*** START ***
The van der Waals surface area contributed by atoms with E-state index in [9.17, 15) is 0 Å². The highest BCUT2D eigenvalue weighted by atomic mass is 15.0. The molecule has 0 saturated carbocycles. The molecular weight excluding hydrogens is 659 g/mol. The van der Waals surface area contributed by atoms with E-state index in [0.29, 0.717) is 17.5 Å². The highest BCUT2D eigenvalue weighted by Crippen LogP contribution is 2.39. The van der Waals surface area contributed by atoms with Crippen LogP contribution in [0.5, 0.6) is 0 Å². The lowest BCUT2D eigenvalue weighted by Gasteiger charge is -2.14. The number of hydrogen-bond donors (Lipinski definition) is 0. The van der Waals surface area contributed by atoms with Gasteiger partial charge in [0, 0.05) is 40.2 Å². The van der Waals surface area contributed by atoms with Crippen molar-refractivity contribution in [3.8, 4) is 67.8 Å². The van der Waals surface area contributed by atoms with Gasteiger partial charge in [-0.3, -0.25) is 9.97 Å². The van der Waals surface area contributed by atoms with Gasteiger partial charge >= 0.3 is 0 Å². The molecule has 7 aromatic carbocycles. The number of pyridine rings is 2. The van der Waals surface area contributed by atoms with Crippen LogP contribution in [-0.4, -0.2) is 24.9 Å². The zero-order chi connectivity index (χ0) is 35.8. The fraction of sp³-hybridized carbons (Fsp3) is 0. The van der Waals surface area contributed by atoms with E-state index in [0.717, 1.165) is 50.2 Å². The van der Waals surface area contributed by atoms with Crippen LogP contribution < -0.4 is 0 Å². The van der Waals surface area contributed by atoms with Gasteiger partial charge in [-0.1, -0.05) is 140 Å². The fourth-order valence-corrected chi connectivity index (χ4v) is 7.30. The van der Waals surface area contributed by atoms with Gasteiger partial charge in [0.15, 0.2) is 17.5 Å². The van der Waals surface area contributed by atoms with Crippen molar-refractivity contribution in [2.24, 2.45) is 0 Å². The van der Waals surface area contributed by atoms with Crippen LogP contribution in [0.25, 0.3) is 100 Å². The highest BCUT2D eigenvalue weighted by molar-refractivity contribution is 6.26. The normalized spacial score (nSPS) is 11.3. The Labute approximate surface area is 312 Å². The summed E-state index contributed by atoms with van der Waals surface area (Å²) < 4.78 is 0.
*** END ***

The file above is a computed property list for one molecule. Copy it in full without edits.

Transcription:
The van der Waals surface area contributed by atoms with E-state index in [9.17, 15) is 0 Å². The highest BCUT2D eigenvalue weighted by atomic mass is 15.0. The molecule has 0 saturated carbocycles. The molecular weight excluding hydrogens is 659 g/mol. The van der Waals surface area contributed by atoms with E-state index in [0.29, 0.717) is 17.5 Å². The highest BCUT2D eigenvalue weighted by Crippen LogP contribution is 2.39. The van der Waals surface area contributed by atoms with Crippen LogP contribution in [0.5, 0.6) is 0 Å². The lowest BCUT2D eigenvalue weighted by Gasteiger charge is -2.14. The number of hydrogen-bond donors (Lipinski definition) is 0. The van der Waals surface area contributed by atoms with Gasteiger partial charge in [0, 0.05) is 40.2 Å². The van der Waals surface area contributed by atoms with Crippen molar-refractivity contribution in [3.8, 4) is 67.8 Å². The van der Waals surface area contributed by atoms with Gasteiger partial charge in [-0.3, -0.25) is 9.97 Å². The van der Waals surface area contributed by atoms with Gasteiger partial charge >= 0.3 is 0 Å². The molecule has 7 aromatic carbocycles. The number of pyridine rings is 2. The van der Waals surface area contributed by atoms with Crippen LogP contribution in [-0.4, -0.2) is 24.9 Å². The zero-order chi connectivity index (χ0) is 35.8. The fraction of sp³-hybridized carbons (Fsp3) is 0. The van der Waals surface area contributed by atoms with E-state index in [0.717, 1.165) is 50.2 Å². The van der Waals surface area contributed by atoms with Crippen LogP contribution < -0.4 is 0 Å². The van der Waals surface area contributed by atoms with Gasteiger partial charge in [-0.1, -0.05) is 140 Å². The fourth-order valence-corrected chi connectivity index (χ4v) is 7.30. The van der Waals surface area contributed by atoms with Gasteiger partial charge in [0.15, 0.2) is 17.5 Å². The van der Waals surface area contributed by atoms with Crippen molar-refractivity contribution in [2.24, 2.45) is 0 Å². The van der Waals surface area contributed by atoms with Crippen LogP contribution in [0.25, 0.3) is 100 Å². The highest BCUT2D eigenvalue weighted by molar-refractivity contribution is 6.26. The normalized spacial score (nSPS) is 11.3. The Labute approximate surface area is 312 Å². The summed E-state index contributed by atoms with van der Waals surface area (Å²) < 4.78 is 0.